Imagined Liberation

9781439911891: Hardback
Release Date: 12th June 2015

9781439911907: Paperback
Release Date: 12th June 2015

Dimensions: 152 x 229

Number of Pages: 246

Series Politics History & Social Chan

Temple University Press

Imagined Liberation

Xenophobia, Citizenship, and Identity in South Africa, Germany, and Canada

On a spectrum of hostility towards migrants, South Africa ranks at the top, Germany in the middle and Canada at the bottom. South African xenophobic violence by impoverished slum dwellers is directed against fellow Africans. "Foreign" Africans are blamed for a high crime rate and most other maladies of an imagined liberation. Why would a society that liberated itself in the name of human rights turn against people who escaped human rights violations or unlivable conditions at home? What happened to the expected African solidarity? Why do former victims become victimizers? With porous borders, South Africa is incapable of upholding the blurred distinction between endangered refugees and economic migrants. Imagined Liberation asks what xenophobic societies can learn from other immigrant societies, such as Canada, that avoided the backlash against multiculturalism in Europe. Heribert Adam and Kogila Moodley stress an innovative teaching of political literacy that makes citizens aware as to why they hate.
Hardback / £75.00
Paperback / £28.99

On a spectrum of hostility towards migrants, South Africa ranks at the top, Germany in the middle and Canada at the bottom. South African xenophobic violence by impoverished slum dwellers is directed against fellow Africans. "Foreign" Africans are blamed for a high crime rate and most other maladies of an imagined liberation. Why would a society that liberated itself in the name of human rights turn against people who escaped human rights violations or unlivable conditions at home? What happened to the expected African solidarity? Why do former victims become victimizers? With porous borders, South Africa is incapable of upholding the blurred distinction between endangered refugees and economic migrants. Imagined Liberation asks what xenophobic societies can learn from other immigrant societies, such as Canada, that avoided the backlash against multiculturalism in Europe. Heribert Adam and Kogila Moodley stress an innovative teaching of political literacy that makes citizens aware as to why they hate.

Foreword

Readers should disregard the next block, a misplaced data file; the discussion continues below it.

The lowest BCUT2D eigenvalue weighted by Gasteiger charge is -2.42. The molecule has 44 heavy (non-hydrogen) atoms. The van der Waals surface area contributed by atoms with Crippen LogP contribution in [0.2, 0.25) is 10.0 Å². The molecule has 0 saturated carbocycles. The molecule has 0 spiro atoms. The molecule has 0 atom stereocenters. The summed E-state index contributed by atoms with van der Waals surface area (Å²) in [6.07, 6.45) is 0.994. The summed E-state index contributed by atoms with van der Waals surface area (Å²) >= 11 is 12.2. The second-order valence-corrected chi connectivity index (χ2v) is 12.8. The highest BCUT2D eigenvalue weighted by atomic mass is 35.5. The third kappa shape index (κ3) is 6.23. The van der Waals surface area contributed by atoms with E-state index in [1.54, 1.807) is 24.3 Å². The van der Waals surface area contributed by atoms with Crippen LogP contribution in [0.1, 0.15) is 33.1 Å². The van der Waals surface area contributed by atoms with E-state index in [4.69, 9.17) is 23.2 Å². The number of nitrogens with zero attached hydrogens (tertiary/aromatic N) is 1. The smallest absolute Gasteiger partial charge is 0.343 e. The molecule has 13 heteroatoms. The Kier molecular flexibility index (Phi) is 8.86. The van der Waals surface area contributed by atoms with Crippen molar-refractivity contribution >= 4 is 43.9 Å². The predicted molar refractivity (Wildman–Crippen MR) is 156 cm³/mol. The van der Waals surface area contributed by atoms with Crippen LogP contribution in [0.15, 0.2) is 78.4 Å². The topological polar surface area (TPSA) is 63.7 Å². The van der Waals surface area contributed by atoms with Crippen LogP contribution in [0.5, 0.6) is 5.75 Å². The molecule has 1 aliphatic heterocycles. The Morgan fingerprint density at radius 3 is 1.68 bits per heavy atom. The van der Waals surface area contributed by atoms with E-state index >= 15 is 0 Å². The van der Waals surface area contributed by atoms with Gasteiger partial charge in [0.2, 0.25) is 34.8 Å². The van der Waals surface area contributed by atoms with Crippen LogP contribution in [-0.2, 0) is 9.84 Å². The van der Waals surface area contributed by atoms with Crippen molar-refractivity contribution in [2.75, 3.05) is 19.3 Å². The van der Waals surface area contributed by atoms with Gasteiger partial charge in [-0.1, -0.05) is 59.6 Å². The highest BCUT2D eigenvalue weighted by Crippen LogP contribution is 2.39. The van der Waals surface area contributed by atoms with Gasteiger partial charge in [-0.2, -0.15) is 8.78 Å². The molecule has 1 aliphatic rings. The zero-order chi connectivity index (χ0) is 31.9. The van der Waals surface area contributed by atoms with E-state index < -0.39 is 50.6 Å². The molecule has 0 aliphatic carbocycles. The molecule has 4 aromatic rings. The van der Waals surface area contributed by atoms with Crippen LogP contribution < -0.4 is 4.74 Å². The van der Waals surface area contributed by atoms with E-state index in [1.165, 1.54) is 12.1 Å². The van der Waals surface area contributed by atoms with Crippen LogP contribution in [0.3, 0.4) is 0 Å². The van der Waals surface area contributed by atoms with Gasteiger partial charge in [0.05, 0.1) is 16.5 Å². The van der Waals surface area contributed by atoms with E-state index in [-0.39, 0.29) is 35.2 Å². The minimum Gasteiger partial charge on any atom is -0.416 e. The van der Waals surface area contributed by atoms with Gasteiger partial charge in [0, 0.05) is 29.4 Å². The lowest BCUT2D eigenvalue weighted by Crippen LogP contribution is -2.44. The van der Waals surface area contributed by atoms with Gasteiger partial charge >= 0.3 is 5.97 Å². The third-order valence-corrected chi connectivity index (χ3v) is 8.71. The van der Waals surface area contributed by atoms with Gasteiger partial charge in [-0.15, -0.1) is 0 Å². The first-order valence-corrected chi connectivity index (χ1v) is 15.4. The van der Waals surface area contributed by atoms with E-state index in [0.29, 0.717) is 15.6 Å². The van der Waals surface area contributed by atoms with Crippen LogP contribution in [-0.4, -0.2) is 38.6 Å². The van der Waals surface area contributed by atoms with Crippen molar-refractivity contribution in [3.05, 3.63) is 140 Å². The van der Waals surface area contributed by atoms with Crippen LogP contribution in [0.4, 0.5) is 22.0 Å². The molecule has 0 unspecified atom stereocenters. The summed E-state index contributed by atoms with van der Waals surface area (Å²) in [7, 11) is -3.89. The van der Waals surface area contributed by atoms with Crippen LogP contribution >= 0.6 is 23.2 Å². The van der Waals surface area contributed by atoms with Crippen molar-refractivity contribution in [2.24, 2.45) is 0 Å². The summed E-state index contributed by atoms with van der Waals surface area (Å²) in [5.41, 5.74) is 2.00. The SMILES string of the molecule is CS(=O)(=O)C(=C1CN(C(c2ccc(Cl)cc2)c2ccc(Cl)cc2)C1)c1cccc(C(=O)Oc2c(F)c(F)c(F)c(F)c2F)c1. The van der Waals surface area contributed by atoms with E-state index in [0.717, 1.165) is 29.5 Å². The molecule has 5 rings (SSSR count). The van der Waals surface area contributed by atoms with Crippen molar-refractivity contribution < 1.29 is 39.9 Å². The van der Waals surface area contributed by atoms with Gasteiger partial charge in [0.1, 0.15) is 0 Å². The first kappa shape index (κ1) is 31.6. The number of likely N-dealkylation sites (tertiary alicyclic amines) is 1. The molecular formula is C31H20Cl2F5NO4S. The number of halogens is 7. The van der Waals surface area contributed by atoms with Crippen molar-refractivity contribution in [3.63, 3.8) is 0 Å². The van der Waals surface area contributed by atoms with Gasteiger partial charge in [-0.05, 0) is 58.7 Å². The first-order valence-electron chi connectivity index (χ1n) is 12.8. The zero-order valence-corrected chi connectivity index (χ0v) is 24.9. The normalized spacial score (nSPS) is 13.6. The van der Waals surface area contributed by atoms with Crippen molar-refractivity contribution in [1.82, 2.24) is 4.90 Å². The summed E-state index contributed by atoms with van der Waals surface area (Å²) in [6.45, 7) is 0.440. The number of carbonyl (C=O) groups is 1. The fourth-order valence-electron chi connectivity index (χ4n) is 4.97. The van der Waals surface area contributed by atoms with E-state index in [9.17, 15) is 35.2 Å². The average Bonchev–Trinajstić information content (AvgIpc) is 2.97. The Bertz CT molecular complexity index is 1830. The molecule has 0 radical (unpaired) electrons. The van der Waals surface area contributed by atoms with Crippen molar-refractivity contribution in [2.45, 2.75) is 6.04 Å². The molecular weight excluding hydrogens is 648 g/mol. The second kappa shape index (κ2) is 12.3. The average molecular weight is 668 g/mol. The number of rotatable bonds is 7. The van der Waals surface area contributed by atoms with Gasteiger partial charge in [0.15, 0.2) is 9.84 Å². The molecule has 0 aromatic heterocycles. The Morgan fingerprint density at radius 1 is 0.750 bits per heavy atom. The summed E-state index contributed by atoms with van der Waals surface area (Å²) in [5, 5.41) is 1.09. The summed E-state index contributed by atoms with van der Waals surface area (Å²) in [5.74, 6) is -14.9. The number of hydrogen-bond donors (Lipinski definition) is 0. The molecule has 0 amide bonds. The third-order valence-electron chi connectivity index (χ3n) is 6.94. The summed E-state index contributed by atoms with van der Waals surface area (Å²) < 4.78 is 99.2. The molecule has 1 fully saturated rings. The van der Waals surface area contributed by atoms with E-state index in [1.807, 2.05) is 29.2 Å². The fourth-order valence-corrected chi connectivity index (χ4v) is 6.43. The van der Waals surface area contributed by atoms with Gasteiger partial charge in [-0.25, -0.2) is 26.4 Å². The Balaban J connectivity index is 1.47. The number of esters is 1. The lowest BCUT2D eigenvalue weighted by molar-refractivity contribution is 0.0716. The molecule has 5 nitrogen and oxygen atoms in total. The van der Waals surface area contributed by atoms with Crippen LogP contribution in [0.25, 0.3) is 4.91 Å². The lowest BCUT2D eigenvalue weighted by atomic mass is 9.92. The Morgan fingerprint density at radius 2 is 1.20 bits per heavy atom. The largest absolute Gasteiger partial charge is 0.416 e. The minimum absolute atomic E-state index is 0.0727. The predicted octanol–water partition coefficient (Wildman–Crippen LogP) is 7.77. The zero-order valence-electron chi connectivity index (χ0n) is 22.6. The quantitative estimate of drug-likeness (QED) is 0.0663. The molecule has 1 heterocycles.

Acknowledgments 
List of Abbreviations and Acronyms
Introduction
Part I Integrating Difference
1 Comparative Xenophobia
2 South African Perspectives on Xenophobia
3 Youth Voices
Aim and Methodology ? An Ethnography of Township Schools ? How Students View Foreigners
4 Falling from Grace 
Shifting Views on “Mandelaland” ? Reflections on Mandela ? Patriarchy, Sexual Violence, and HIV/AIDS ? Crime and Punishment ? Corruption and Consumption
? Reracialization, Affirmative Action, and Black Economic Empowerment ? Descent into Zimbabwe? ? Popular Sentiment versus a Liberal Constitution
Part II Variations of Migration Policies: Africa, Germany, and Canada
5 Settler Colonialism
Two Types of Colonialism ? Founding Myths and Intergroup Attitudes ? Metropolitan/Settler Relations
6 Xenophobia in Germany
The Case of Roma/Sinti ? Muslims as Enemies ? Capitalist versus Communist Xenophobia ? Conclusion
7 Multicultural Canada as an Alternative?
Canadian Identities and Cultural Traditions ? How to Select Immigrants ? Opportunistic Multiculturalism
Part III Political Literacy
8 Xenophobia and Political Literacy 
Comparing Political Education in Multiethnic Societies ? Political Literacy as Strategy to Combat Xenophobia ? Nation, Nationalism, Ethnicity, Ethnocentrism, and Critical Patriotism ? Cosmopolitan Consciousness
9 Theorizing Xenophobia
Conclusion: Alternatives and Global Trends
Appendices
Autobiography I: Navigating “Difference”: Insiders, Outsiders, and
Contending Identities (Kogila Moodley) 
Autobiography II: Controversies: Peacemaking in Divided Societies
(Heribert Adam) 
References
Index of Names

Heribert Adam is Emeritus Professor of Sociology at Simon Fraser University in Vancouver. Educated at the Frankfurt School of Critical Theory, he has published extensively on comparative ethnic conflicts and peacemaking, particularly socio-political developments in South Africa. He was awarded the 1998 Konrad Adenauer Prize of the Alexander von Humboldt Foundation and elected Fellow of the Royal Society of Canada. He is the co-author of Seeking Mandela: Peacemaking Between Israelis and Palestinians (Temple).

Kogila Moodley is Professor Emerita, Educational Studies at the University of British Columbia, where she was the first holder of the David Lam Chair. Raised in the Indian community of apartheid South Africa, her research is focused on critical multiculturalism, anti-racism education and citizenship. She has served as President of the International Sociological Association’s Research Committee on Racism, Nationalism, and Ethnic Relations. She is the co-author of Seeking Mandela.